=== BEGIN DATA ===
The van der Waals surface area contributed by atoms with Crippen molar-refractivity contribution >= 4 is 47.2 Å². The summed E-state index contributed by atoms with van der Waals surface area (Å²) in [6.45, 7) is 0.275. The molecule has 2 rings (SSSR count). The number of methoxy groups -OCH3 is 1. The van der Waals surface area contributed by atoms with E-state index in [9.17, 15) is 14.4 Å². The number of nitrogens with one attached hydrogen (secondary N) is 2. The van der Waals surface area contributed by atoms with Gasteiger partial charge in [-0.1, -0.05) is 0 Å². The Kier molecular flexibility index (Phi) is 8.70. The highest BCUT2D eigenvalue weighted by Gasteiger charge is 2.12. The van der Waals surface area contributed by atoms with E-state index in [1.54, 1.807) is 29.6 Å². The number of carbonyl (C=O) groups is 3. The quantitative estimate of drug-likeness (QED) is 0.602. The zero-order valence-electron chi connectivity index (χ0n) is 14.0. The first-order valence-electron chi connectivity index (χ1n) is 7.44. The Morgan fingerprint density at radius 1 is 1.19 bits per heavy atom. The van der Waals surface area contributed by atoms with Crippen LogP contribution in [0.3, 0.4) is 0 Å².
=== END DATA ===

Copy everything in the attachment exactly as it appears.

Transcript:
The van der Waals surface area contributed by atoms with Crippen molar-refractivity contribution >= 4 is 47.2 Å². The summed E-state index contributed by atoms with van der Waals surface area (Å²) in [6.45, 7) is 0.275. The molecule has 2 rings (SSSR count). The number of methoxy groups -OCH3 is 1. The van der Waals surface area contributed by atoms with E-state index in [9.17, 15) is 14.4 Å². The number of nitrogens with one attached hydrogen (secondary N) is 2. The van der Waals surface area contributed by atoms with Gasteiger partial charge in [-0.1, -0.05) is 0 Å². The Kier molecular flexibility index (Phi) is 8.70. The highest BCUT2D eigenvalue weighted by Gasteiger charge is 2.12. The van der Waals surface area contributed by atoms with E-state index in [1.54, 1.807) is 29.6 Å². The number of carbonyl (C=O) groups is 3. The quantitative estimate of drug-likeness (QED) is 0.602. The zero-order valence-electron chi connectivity index (χ0n) is 14.0. The first-order valence-electron chi connectivity index (χ1n) is 7.44. The Morgan fingerprint density at radius 1 is 1.19 bits per heavy atom. The van der Waals surface area contributed by atoms with Crippen LogP contribution in [0.3, 0.4) is 0 Å².